When I was growing up, I seriously hated history. I learned the dates and names of people, places, and wars just so I could make a good grade on tests and quizzes, but I never learned history. It was not until I was introduced to the world of World History by an amazing teacher my tenth grade year. I remember the excitement about anything she taught and how she showed the class learning was fun. After being in the same Christian school since kindergarten and never seeing that kind of excitement, I did not know how I was going to get over the shock of someone who really cared about what they taught.
Fast forward twelve years ~ I was sitting in a workshop at the regional Christian School Teacher’s Convention. The speaker was Carolyn Hobbs better known as “Aunt Carolyn”. The workshop entitled “How to Tell a Story and Keep Your Listeners” was about our responsibility to make a child want to learn. She went on and explained if you can tell a story, you can teach history. As Mrs. Hobbs spoke she explained, instead of reading word for word the textbook, study the information and bring to life and let the students see history as a story. I’ll never forget how she brought a story to life in that auditorium. I was on the edge of my seat; I wanted to teach history like that. I wanted my students hanging on to my every word when it came to history.
Over the years, I was both encouraged and discouraged by the administration in two schools when it came to this kind of teaching. While one leadership loved it and wanted the children excited about what they learned, the other disliked it and wanted the textbook read.
When I filled in as a 7th and 8th grade World History teacher a couple of years ago, I brought that kind of teaching to class. I remember a little fellow came up to me after class and said, “I don't like history, because we've always had to read the book. I can't believe how you teach it; I think I'm going to love it. I’ve never had a teacher be so excited about history.” That statement, will stay with me for many years. When the new teacher came in and observed the class schedule, she questioned why I didn't read or have the students read word for word the textbook. I simply told her, history needs to be taught in a way where children will want to learn it.
A few things to remember when Teaching History:
1. Know the subject: Don’t try to teach by the seat of your pants. It doesn't work; I'll admit I have tried it and failed horribly. You have to have knowledge of what you are presenting; take time to read up on the subject.
2. Don't sugar coat history: Depending on the age, children need to know the good, the bad, and the ugly of history. The good thing about home education, a parent can build on what they have taught in the past years. Once a child is old/mature enough to handle more of the truth, teach it.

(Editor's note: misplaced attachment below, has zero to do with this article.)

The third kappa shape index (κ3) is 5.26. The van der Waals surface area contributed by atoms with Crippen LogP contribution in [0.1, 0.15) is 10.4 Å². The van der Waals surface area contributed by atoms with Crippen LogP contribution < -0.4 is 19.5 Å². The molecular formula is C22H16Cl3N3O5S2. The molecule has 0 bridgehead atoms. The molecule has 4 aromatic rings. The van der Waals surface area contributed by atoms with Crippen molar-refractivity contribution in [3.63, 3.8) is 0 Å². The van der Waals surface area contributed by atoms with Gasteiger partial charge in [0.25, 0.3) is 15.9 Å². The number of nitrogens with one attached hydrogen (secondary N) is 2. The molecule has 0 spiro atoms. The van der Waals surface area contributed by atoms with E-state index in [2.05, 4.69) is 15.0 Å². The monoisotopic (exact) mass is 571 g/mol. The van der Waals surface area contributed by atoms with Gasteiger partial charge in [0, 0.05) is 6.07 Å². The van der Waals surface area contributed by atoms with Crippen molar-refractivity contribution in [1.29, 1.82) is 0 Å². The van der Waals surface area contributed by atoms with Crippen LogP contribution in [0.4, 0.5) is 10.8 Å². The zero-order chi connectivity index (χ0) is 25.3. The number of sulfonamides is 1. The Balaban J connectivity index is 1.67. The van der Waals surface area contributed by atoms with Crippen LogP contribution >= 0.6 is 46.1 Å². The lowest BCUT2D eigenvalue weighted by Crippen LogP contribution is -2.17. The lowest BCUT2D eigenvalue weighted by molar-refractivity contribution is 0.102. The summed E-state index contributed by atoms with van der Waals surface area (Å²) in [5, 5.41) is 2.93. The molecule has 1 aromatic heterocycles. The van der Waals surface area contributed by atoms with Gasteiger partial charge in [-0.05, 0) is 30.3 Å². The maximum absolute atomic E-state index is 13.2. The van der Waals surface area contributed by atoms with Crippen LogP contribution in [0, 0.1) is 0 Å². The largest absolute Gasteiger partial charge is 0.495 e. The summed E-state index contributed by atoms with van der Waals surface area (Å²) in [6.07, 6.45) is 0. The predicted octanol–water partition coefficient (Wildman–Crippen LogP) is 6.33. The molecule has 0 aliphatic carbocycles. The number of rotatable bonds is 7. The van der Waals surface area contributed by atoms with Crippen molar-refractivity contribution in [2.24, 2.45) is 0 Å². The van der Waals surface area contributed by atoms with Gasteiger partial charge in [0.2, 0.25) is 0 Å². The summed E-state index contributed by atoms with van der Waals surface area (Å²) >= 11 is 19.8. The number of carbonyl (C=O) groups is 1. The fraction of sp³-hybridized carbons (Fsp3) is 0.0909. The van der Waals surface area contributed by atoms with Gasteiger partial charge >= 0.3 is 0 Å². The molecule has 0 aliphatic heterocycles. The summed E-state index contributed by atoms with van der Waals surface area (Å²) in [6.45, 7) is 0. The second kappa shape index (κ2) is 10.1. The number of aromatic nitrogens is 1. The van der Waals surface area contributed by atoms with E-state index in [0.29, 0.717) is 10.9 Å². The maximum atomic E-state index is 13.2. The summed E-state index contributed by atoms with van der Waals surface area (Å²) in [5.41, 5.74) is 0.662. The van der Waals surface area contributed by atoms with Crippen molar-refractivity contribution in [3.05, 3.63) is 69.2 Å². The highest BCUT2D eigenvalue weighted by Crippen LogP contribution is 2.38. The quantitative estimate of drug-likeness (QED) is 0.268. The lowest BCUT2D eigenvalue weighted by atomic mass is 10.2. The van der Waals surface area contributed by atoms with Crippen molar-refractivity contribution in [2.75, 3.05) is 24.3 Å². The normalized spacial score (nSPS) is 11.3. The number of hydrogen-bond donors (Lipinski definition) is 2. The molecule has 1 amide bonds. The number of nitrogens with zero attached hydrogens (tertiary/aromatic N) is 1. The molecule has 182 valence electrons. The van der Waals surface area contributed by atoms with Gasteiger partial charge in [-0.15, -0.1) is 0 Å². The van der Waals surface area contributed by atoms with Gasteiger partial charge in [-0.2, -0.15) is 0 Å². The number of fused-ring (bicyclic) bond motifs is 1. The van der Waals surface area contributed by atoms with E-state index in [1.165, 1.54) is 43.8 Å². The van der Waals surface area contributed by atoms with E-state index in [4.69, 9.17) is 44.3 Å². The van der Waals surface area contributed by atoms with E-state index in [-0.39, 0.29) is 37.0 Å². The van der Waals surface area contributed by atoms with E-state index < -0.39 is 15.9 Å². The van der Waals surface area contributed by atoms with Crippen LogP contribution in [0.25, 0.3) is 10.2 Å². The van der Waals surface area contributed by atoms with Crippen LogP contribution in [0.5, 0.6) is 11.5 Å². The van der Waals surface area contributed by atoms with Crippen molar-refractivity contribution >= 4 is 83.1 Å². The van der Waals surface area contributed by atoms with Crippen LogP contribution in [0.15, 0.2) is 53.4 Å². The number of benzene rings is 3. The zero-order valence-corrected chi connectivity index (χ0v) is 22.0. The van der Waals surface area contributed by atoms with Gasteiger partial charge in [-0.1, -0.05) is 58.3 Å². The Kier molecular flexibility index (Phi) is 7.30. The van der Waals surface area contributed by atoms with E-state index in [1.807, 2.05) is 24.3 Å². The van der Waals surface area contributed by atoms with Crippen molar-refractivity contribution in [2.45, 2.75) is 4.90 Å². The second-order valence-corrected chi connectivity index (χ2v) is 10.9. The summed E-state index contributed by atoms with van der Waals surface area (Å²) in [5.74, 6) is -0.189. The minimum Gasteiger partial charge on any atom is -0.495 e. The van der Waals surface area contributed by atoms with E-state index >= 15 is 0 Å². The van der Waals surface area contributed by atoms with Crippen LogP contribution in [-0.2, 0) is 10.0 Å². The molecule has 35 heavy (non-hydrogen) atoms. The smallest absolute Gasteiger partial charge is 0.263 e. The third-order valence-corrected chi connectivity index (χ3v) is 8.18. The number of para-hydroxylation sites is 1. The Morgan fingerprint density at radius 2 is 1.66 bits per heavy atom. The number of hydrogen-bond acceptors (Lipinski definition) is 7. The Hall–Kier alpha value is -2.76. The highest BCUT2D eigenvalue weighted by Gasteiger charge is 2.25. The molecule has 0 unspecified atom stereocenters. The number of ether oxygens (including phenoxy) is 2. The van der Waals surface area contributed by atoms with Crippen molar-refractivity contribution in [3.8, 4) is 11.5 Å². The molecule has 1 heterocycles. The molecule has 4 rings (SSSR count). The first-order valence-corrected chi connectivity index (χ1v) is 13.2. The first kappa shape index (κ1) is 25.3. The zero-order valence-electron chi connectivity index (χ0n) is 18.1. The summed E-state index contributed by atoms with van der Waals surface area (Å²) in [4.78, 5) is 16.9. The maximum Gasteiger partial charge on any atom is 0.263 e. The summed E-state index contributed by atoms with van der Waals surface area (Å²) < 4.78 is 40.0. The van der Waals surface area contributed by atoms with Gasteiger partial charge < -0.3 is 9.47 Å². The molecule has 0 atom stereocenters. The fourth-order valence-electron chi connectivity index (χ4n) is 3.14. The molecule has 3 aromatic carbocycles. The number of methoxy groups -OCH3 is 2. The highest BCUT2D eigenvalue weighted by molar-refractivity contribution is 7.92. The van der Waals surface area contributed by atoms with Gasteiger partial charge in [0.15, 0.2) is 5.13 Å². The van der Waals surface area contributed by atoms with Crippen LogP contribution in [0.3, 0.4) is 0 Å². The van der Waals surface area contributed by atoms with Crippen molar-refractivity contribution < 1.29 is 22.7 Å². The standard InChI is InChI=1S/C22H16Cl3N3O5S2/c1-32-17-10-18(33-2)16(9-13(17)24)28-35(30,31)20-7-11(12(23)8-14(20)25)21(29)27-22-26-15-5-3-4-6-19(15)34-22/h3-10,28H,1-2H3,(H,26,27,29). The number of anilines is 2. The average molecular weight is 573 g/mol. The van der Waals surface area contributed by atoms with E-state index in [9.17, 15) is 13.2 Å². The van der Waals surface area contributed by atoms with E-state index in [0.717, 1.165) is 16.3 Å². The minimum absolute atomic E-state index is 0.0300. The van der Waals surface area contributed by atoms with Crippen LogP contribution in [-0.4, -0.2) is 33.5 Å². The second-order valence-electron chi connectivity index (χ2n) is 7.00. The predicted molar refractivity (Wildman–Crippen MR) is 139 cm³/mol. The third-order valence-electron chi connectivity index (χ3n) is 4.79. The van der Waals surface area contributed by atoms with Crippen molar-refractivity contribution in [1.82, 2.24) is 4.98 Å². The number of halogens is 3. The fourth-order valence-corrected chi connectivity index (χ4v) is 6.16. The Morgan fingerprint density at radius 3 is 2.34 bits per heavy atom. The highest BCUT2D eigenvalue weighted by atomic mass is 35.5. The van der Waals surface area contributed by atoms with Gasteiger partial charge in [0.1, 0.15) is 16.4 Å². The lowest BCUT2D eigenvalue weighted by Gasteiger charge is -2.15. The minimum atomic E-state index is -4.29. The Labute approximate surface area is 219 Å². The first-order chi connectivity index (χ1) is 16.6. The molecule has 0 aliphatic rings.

3. History, History, History: History is about the past and if we are not reminded of it, then many of us may end up repeating it. Don't water it down by mixing it with geography, civics, and etc. Those are all good and need to be taught, but teach them separately and focus on the history.
4. Textbooks vs. Living Books: This is where many will pause and scratch their heads. If you are like me and like the textbook route; don’t let it dictate what you teach. All history textbooks don’t cover everything; use the textbook as a spine and include more living books. Allow your children to spend time enjoying history.
5. Make it hands on: We learn with our eyes, ears, mouth and hands. Drilling over facts is good but let children run their finger along the river or mountain range on a map. Have them explore the shape of the continents, countries and states, show pictures of historical men, women, and places. Bring this information to life.
6. Field trips: If you live near a historical site, visit it. Bring that area to life to your children by allowing them to see where Abraham Lincoln died, or where George Washington lived. Don’t forget about local history - many people live near battlefields that are not as famous as Gettysburg or Little Big Horn; visit them and learn what you can about the battle.
Don't let the drudgery of our childhood history classes be passed down to our children. Let them see history is fun and exciting!
Let him, on the contrary, linger pleasantly over the history of a single man, a short period, until he thinks the thoughts of that man, is at home in the ways of that period. Though he is reading and thinking of the lifetime of a single man, he is really getting intimately acquainted with the history of a whole nation for a whole age.
~ Charlotte Mason